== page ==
This review summarises the evidence from randomised controlled trials that test whether Reiki if beneficial for people with anxiety or depression.
Reiki is a non-drug treatment that is used on people with anxiety, depression or both. Reiki is a 2500 year old treatment, described as a vibrational or subtle energy therapy and is most commonly facilitated by light touch on or above the body. But there is no systematic review of randomised trials evaluating whether it works in this group of people.
We found three studies for inclusion in the review. One recruited males with a biopsy-proven diagnosis of prostate cancer who were not receiving chemotherapy and had elected to receive external-beam radiation therapy; the second study recruited community-living participants who were aged 55 years and older; the third study recruited university students.These studies included people with anxiety or depression or both, and reported their results separately. This included only 25 people with anxiety, 17 with depression and 20 more with either anxiety or depression but which was not specified. The search is up to date as of 4 November 2014.
Very few people with anxiety or depression or both have been included in randomised studies. This means there is insufficient evidence to make any comment about the usefulness of Reiki for the treatment of anxiety and depression.
Quality of the evidence
At best, the quality of the evidence is moderate which, on top of a dearth of evidence, weakens the findings further.
There is insufficient evidence to say whether or not Reiki is useful for people over 16 years of age with anxiety or depression or both.
Anxiety and depression affect many people. Treatments do not have complete success and often require people to take drugs for long periods of time. Many people look for other treatments that may help. One of those is Reiki, a 2500 year old treatment described as a vibrational or subtle energy therapy, and is most commonly facilitated by light touch on or above the body. There have been reports of Reiki alleviating anxiety and depression, but no specific systematic review.
To assess the effectiveness of Reiki for treating anxiety and depression in people aged 16 and over.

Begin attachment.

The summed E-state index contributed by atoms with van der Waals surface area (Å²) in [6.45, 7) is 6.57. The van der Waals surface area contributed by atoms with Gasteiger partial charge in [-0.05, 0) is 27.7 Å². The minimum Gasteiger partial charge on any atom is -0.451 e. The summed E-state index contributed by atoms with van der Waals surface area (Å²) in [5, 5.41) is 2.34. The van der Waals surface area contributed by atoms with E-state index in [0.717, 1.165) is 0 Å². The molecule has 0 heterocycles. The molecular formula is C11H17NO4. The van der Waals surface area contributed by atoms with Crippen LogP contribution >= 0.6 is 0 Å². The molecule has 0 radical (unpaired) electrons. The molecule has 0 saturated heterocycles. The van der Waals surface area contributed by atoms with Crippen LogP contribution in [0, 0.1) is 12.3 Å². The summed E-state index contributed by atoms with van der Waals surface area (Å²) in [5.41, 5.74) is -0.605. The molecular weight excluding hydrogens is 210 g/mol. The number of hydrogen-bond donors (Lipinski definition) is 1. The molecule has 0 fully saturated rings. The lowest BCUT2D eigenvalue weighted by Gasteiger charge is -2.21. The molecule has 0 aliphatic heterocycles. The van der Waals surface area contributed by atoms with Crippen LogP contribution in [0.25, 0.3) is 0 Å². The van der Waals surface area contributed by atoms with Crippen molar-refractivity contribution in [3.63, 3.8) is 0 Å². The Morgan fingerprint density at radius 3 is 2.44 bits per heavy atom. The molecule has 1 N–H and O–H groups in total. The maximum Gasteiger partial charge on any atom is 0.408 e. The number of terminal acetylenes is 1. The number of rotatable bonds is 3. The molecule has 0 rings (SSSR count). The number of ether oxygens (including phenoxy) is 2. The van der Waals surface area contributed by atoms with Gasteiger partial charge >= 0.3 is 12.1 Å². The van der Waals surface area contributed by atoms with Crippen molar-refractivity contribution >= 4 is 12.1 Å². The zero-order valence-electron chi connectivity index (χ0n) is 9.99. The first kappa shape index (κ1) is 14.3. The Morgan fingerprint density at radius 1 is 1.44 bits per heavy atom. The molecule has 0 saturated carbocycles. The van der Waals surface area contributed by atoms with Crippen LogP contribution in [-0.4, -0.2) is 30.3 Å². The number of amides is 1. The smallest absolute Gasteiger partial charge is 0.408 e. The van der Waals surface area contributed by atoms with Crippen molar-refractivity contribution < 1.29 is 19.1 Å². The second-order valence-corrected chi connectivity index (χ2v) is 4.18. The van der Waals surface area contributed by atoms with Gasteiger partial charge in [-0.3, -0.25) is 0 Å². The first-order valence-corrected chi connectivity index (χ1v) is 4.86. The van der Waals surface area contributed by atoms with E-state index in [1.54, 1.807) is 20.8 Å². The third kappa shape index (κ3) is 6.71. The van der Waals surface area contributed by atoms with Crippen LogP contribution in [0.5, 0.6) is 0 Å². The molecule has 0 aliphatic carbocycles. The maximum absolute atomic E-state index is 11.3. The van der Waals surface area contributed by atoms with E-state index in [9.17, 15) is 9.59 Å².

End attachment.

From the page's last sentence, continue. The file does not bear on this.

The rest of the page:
Search of the Cochrane Register of Controlled Trials (CENTRAL - all years), the Cochrane Depression, Anxiety and Neurosis Review Group's Specialised Register (CCDANCTR - all years), EMBASE, (1974 to November 2014), MEDLINE (1950 to November 2014), PsycINFO (1967 to November 2014) and AMED (1985 to November 2014). Additional searches were carried out on the World Health Organization Trials Portal (ICTRP) together with ClinicalTrials.gov to identify any ongoing or unpublished studies. All searches were up to date as of 4 November 2014.
Randomised trials in adults with anxiety or depression or both, with at least one arm treated with Reiki delivered by a trained Reiki practitioner.
The two authors independently decided on inclusion/exclusion of studies and extracted data. A prior analysis plan had been specified but was not needed as the data were too sparse.
We found three studies for inclusion in the review. One recruited males with a biopsy-proven diagnosis of non-metastatic prostate cancer who were not receiving chemotherapy and had elected to receive external-beam radiation therapy; the second study recruited community-living participants who were aged 55 years and older; the third study recruited university students.
These studies included subgroups with anxiety and depression as defined by symptom scores and provided data separately for those subgroups. As this included only 25 people with anxiety and 17 with depression and 20 more with either anxiety or depression, but which was not specified, the results could only be reported narratively. They show no evidence that Reiki is either beneficial or harmful in this population. The risk of bias for the included studies was generally rated as unclear or high for most domains, which reduces the certainty of the evidence.